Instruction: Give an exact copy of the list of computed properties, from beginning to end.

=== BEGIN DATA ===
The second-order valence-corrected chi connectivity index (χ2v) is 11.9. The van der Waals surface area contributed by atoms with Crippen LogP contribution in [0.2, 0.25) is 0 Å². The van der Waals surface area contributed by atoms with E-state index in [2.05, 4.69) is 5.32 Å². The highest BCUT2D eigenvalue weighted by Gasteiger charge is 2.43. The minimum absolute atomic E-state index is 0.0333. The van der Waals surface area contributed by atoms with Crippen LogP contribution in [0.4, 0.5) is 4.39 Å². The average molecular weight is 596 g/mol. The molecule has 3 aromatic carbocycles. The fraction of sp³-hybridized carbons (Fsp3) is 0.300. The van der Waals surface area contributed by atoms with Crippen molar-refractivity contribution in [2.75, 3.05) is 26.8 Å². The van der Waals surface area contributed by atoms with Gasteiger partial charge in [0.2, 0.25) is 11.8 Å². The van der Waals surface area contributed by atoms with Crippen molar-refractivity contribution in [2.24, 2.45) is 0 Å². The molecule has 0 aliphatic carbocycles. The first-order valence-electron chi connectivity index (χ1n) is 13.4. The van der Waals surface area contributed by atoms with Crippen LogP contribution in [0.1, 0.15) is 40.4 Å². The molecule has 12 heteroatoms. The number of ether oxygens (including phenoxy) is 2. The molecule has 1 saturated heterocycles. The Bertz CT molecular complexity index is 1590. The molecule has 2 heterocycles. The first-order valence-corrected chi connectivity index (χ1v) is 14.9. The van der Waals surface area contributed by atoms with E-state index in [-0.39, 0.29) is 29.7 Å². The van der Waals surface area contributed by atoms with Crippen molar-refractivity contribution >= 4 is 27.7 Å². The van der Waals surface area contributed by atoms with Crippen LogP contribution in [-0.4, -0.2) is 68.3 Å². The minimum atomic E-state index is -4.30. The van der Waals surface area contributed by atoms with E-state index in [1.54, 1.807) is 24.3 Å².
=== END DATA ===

The second-order valence-corrected chi connectivity index (χ2v) is 11.9. The van der Waals surface area contributed by atoms with Crippen LogP contribution in [0.2, 0.25) is 0 Å². The van der Waals surface area contributed by atoms with E-state index in [2.05, 4.69) is 5.32 Å². The highest BCUT2D eigenvalue weighted by Gasteiger charge is 2.43. The minimum absolute atomic E-state index is 0.0333. The van der Waals surface area contributed by atoms with Crippen LogP contribution in [0.4, 0.5) is 4.39 Å². The average molecular weight is 596 g/mol. The molecule has 3 aromatic carbocycles. The fraction of sp³-hybridized carbons (Fsp3) is 0.300. The van der Waals surface area contributed by atoms with Crippen molar-refractivity contribution in [2.75, 3.05) is 26.8 Å². The van der Waals surface area contributed by atoms with Gasteiger partial charge in [0.2, 0.25) is 11.8 Å². The van der Waals surface area contributed by atoms with Crippen molar-refractivity contribution in [2.24, 2.45) is 0 Å². The molecule has 0 aliphatic carbocycles. The first-order valence-electron chi connectivity index (χ1n) is 13.4. The van der Waals surface area contributed by atoms with Crippen LogP contribution in [0.1, 0.15) is 40.4 Å². The molecule has 12 heteroatoms. The number of ether oxygens (including phenoxy) is 2. The molecule has 1 saturated heterocycles. The Bertz CT molecular complexity index is 1590. The molecule has 2 heterocycles. The first-order valence-corrected chi connectivity index (χ1v) is 14.9. The van der Waals surface area contributed by atoms with E-state index in [-0.39, 0.29) is 29.7 Å². The van der Waals surface area contributed by atoms with Crippen molar-refractivity contribution >= 4 is 27.7 Å². The van der Waals surface area contributed by atoms with Crippen LogP contribution in [-0.4, -0.2) is 68.3 Å². The minimum atomic E-state index is -4.30. The van der Waals surface area contributed by atoms with E-state index in [1.54, 1.807) is 24.3 Å².